But the euro area financial system has become increasingly disturbed. There has been a severe fragmentation in the single financial market. Bank funding costs have diverged significantly across countries. The euro area interbank market has been effectively closed to a large number of banks and some countries’ entire banking systems. Interest rates on government bonds in some countries have risen steeply, hurting the funding costs of domestic banks and limiting their access to funding markets.
This has been a key factor why banks have passed on interest rates very differently to firms and households across the euro area. Interest rates do not have to be identical across the euro area, but it is unacceptable if major differences arise from broken capital markets or the perception of a euro area break-up. The fragmentation of the single financial market has led to a fragmentation of the single monetary policy. And in an economy like the euro area where about three quarters of firms’ financing comes from banks, this has very severe consequences for the real economy, investment and employment.
It meant that countries in economic difficulties could not benefit from our low interest rates and return to health. Instead, they were experiencing a vicious circle.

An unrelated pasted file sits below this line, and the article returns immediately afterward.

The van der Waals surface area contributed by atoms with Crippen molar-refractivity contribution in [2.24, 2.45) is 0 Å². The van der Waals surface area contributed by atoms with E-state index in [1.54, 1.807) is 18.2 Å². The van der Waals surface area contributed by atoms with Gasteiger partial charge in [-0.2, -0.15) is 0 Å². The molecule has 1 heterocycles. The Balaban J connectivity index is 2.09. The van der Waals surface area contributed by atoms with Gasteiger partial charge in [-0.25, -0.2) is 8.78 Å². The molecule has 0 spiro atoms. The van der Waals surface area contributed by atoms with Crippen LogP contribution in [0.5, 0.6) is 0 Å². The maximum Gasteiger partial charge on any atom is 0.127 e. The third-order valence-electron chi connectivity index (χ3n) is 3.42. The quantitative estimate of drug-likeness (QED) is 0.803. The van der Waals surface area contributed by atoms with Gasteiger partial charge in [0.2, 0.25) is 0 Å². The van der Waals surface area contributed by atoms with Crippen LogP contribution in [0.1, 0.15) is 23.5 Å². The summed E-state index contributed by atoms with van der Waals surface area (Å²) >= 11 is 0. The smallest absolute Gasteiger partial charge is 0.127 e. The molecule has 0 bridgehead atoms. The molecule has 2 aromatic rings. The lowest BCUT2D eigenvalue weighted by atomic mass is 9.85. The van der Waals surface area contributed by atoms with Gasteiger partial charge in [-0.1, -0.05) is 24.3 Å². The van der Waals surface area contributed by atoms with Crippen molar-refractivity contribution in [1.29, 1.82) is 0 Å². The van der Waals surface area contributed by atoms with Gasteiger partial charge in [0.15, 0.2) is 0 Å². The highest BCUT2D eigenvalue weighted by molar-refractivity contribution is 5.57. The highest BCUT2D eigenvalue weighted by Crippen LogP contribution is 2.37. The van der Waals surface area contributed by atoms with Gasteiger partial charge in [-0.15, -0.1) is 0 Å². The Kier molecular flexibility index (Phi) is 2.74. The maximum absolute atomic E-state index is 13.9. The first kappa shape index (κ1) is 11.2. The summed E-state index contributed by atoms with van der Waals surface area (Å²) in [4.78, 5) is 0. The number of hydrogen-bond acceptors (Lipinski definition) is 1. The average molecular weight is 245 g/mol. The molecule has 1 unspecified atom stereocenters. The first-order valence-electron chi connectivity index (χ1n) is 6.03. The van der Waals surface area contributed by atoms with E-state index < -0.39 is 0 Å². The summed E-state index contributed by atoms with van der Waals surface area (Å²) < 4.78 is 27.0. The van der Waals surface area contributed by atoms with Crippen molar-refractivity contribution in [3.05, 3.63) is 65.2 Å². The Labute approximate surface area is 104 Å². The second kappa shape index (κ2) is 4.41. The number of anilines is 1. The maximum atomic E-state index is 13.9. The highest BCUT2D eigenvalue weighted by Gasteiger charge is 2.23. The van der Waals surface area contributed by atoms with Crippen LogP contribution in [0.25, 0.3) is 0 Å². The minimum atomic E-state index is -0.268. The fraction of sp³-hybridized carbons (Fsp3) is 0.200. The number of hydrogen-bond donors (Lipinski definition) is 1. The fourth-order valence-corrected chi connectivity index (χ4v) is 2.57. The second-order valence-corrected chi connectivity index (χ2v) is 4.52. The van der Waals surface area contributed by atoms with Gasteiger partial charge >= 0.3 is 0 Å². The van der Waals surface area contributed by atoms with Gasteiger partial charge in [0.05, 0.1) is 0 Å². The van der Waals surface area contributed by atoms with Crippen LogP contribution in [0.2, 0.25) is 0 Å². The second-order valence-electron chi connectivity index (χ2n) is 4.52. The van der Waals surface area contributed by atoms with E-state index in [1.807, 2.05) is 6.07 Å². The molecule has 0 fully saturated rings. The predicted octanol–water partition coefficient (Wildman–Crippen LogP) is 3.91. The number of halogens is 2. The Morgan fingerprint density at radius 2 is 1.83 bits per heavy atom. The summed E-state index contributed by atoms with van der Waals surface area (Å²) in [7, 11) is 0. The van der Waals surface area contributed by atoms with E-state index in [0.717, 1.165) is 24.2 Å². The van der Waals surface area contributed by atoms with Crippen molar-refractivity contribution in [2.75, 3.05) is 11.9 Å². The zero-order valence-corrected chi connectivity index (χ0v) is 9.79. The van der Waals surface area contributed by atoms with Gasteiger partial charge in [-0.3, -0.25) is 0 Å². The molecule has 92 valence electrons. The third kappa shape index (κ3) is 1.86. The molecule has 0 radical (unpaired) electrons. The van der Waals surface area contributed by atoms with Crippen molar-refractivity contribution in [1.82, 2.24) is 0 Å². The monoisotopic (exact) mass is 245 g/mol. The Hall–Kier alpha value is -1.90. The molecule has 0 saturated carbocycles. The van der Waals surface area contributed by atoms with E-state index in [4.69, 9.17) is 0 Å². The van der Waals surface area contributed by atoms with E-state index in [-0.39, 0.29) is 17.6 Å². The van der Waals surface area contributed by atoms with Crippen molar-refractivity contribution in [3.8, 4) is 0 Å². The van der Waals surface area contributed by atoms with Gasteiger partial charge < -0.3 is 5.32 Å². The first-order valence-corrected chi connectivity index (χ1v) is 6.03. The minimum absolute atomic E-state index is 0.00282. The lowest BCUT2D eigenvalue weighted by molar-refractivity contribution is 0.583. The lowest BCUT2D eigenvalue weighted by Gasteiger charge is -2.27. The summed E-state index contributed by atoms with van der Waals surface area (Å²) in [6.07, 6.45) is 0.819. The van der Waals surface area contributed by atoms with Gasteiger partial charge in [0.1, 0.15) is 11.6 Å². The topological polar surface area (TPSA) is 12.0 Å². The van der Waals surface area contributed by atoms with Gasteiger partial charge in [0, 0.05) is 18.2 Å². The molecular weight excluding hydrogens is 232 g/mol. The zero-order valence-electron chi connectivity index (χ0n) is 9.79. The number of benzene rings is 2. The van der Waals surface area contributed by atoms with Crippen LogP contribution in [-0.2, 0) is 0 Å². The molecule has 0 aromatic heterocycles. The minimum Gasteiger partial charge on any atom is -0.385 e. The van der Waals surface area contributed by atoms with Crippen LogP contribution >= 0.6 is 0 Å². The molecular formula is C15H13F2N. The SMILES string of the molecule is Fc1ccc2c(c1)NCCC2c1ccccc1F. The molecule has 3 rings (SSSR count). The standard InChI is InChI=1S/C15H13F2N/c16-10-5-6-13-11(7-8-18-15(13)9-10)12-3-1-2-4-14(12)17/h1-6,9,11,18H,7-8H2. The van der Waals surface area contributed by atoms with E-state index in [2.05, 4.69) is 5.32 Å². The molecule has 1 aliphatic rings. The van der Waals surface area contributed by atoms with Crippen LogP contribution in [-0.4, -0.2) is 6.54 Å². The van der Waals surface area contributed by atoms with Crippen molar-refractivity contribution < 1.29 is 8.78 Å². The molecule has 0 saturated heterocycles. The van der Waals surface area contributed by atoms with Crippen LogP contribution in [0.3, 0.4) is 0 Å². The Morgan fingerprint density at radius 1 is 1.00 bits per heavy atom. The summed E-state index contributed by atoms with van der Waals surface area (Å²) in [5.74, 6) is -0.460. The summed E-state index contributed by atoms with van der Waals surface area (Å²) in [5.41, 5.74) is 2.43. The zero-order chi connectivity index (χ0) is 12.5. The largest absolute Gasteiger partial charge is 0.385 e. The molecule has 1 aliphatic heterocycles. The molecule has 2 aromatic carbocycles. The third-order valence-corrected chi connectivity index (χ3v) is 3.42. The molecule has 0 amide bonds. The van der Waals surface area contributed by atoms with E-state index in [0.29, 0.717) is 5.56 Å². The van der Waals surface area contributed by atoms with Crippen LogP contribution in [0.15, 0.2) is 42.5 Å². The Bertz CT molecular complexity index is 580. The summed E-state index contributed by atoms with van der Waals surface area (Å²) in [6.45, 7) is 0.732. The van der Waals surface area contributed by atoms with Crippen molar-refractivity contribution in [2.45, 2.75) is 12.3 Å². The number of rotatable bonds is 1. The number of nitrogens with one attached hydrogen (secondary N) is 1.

Economic growth was falling. Public finances were deteriorating. Banks and governments were being forced to pay even higher interest rates. And credit and economic growth were falling further, leading to rising unemployment and reduced consumption and investment. A number of economies could have seen risks of deflation.
All of this meant that the outlook for the euro area economy as a whole was increasingly fragile. There were potentially negative consequences for Europe’s single market, as access to finance was increasingly influenced by location rather than creditworthiness and the quality of the project.
The disruption of the monetary policy transmission is something deeply profound. It threatens the single monetary policy and the ECB’s ability to ensure price stability. This was why the ECB decided that action was essential.
Restoring the proper transmission of monetary policy
So let me now turn directly to our recent policy announcements. To decide what type of action was appropriate, we had to make two key assessments. First, we had to diagnose precisely why the transmission was disrupted. And second, we had to identify the most effective policy tool to repair those disruptions, while remaining within our mandate to preserve price stability.
In our analysis, a main cause of disruptions in the transmission was unfounded fears about the future of the euro area. Some investors had become excessively influenced by imagined scenarios of disaster. They were therefore charging interest rates to countries they perceived to be most vulnerable that went beyond levels warranted by economic fundamentals and justifiable risk premia.